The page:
Driver distraction is one of the primary dangers connected to driving. Talking on a mobile phone is categorized as a driver distraction, and the results of several studies have demonstrated cellphones to be highly disruptive to the concentration abilities of individuals when driving.
Using cellphones while operating a motor vehicle entails both physical and mind interruption. It impairs the ability to keep both eyes and hands focused on the road and, as a result, this type of distraction can lead to a tragic accident. The dangers of talking on the phone while driving are very real.
If you consider the sense stimulation it takes to answer a phone and dial a phone (and even more distracting is engaging in texting), these findings make sense. When taking these factors into consideration, it is easy to see how these all take away from concentration when people attempt to talk on the phone while driving. If you add the actual conversation to the mix, it further detracts the brain from concentration.
Various studies conducted at the University of Utah drew some interesting conclusions. In the university’s 2001 study, it was concluded that hands-free cellphones were as equally as distracting as handheld mobiles. Continued studies in 2003 showed this equal level of distraction was attributed to “inattention blindness.”
What inattention blindness means is motor vehicle operators are looking at the road and its conditions but don’t really see what is in front of them because their minds are distracted by the conversation taking place on the cellphone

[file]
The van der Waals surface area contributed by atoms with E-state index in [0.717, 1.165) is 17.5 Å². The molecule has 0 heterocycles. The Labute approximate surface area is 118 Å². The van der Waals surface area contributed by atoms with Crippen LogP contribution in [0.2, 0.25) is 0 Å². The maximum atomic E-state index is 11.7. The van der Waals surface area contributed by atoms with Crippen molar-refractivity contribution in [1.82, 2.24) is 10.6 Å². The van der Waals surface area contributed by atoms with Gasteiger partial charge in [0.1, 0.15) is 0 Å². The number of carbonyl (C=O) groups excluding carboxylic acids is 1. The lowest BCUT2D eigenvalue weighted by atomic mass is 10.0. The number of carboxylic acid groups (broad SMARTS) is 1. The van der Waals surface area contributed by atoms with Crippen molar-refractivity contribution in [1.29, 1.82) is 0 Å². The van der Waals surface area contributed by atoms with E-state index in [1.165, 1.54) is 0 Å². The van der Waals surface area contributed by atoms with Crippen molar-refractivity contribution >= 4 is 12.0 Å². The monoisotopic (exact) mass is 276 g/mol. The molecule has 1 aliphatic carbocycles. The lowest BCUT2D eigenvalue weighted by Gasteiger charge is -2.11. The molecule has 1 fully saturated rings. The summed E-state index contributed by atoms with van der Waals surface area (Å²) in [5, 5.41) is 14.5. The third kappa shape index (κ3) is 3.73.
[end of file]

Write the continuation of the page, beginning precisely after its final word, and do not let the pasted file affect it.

If the findings of studies are not sobering enough, consider these distracted driving facts:
In the United States, over 9 people are killed daily due to distracted driving; more than 1,153 people are injured.
The National Highway Traffic Safety Administration (NHTSA) estimates that an individual talking on the cellphone increases their chances of getting into an accident by 300 percent.
One of the University of Utah’s studies, which tested drivers on simulated vehicles while under both cellphone and intoxicated conditions, concluded: “Impairments associated with using a cellphone while driving can be as profound as those associated with driving while drunk.”
(Note: Driver distractions include activities such as smoking, eating, drinking, applying makeup and listening to the radio as well).
That third conclusion is very sobering. Mobile use has become so commonplace that most people don’t give it a second thought even though most people recognize the dangers associated with drunk driving. However, if more thought were given to driving and cellphone use, it is not hard to see how taking eyes of the road can be just as serious and the statistics seem to back this up.
Consider the attention it takes to dial, text, hit the button to answer an incoming call, dig around to locate a ringing phone in a purse or pocket or the mental stimulation it takes to have a conversation.
All it takes is one split second to miss a specific condition on the road or have an accident.
Are most conversations had on mobile while driving really worth the potential consequences? A serious emergency excepted, is anything truly that urgent?
Leigh has been writing on the web since 2007. She has a high interest in business, tech, higher education, and Washington D.C. and Northern Virginia travel, but loves to write about a variety of topics. In addition to writing on Writedge, she also runs a blog about the Washington DC Metro Area and a photography blog Photos by Leigh Goessl.